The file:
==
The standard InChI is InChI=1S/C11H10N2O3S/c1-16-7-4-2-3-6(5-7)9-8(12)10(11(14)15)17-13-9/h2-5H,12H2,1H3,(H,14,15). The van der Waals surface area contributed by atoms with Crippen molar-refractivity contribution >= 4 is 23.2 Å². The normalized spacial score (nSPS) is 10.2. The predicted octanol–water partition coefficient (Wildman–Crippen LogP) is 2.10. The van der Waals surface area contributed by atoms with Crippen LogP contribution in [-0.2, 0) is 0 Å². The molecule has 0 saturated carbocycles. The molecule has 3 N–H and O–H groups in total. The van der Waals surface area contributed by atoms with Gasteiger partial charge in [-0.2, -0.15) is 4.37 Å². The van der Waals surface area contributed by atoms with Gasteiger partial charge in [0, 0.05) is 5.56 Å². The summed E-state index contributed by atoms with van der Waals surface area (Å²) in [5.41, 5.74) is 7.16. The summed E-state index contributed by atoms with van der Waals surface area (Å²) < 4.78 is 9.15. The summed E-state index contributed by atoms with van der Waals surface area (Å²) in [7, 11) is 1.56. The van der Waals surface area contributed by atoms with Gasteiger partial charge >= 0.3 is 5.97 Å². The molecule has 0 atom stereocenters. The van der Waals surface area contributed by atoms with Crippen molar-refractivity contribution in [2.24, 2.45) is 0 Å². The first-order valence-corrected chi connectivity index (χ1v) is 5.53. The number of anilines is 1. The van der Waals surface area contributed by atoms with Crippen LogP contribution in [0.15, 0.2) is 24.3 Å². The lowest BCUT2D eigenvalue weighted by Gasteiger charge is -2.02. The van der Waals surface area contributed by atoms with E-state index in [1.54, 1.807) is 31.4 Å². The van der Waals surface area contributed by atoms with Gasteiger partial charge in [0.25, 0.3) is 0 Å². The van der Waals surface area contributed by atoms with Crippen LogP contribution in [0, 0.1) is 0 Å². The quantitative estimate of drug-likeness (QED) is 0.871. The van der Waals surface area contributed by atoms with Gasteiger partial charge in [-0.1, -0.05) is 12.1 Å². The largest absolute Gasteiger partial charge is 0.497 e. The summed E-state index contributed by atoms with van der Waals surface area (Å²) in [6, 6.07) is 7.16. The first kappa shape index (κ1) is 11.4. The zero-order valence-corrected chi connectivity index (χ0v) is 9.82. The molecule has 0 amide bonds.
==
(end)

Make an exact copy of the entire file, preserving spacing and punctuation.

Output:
The standard InChI is InChI=1S/C11H10N2O3S/c1-16-7-4-2-3-6(5-7)9-8(12)10(11(14)15)17-13-9/h2-5H,12H2,1H3,(H,14,15). The van der Waals surface area contributed by atoms with Crippen molar-refractivity contribution >= 4 is 23.2 Å². The normalized spacial score (nSPS) is 10.2. The predicted octanol–water partition coefficient (Wildman–Crippen LogP) is 2.10. The van der Waals surface area contributed by atoms with Crippen LogP contribution in [-0.2, 0) is 0 Å². The molecule has 0 saturated carbocycles. The molecule has 3 N–H and O–H groups in total. The van der Waals surface area contributed by atoms with Gasteiger partial charge in [-0.2, -0.15) is 4.37 Å². The van der Waals surface area contributed by atoms with Gasteiger partial charge in [0, 0.05) is 5.56 Å². The summed E-state index contributed by atoms with van der Waals surface area (Å²) in [5.41, 5.74) is 7.16. The summed E-state index contributed by atoms with van der Waals surface area (Å²) < 4.78 is 9.15. The summed E-state index contributed by atoms with van der Waals surface area (Å²) in [7, 11) is 1.56. The van der Waals surface area contributed by atoms with Gasteiger partial charge >= 0.3 is 5.97 Å². The molecule has 0 atom stereocenters. The van der Waals surface area contributed by atoms with Crippen molar-refractivity contribution in [2.24, 2.45) is 0 Å². The first-order valence-corrected chi connectivity index (χ1v) is 5.53. The number of anilines is 1. The van der Waals surface area contributed by atoms with Crippen LogP contribution in [0.15, 0.2) is 24.3 Å². The lowest BCUT2D eigenvalue weighted by Gasteiger charge is -2.02. The van der Waals surface area contributed by atoms with E-state index in [1.54, 1.807) is 31.4 Å². The van der Waals surface area contributed by atoms with Gasteiger partial charge in [0.25, 0.3) is 0 Å². The van der Waals surface area contributed by atoms with Crippen LogP contribution in [0, 0.1) is 0 Å². The quantitative estimate of drug-likeness (QED) is 0.871. The van der Waals surface area contributed by atoms with Gasteiger partial charge in [-0.1, -0.05) is 12.1 Å². The largest absolute Gasteiger partial charge is 0.497 e. The summed E-state index contributed by atoms with van der Waals surface area (Å²) in [6, 6.07) is 7.16. The first kappa shape index (κ1) is 11.4. The zero-order valence-corrected chi connectivity index (χ0v) is 9.82. The molecule has 0 amide bonds.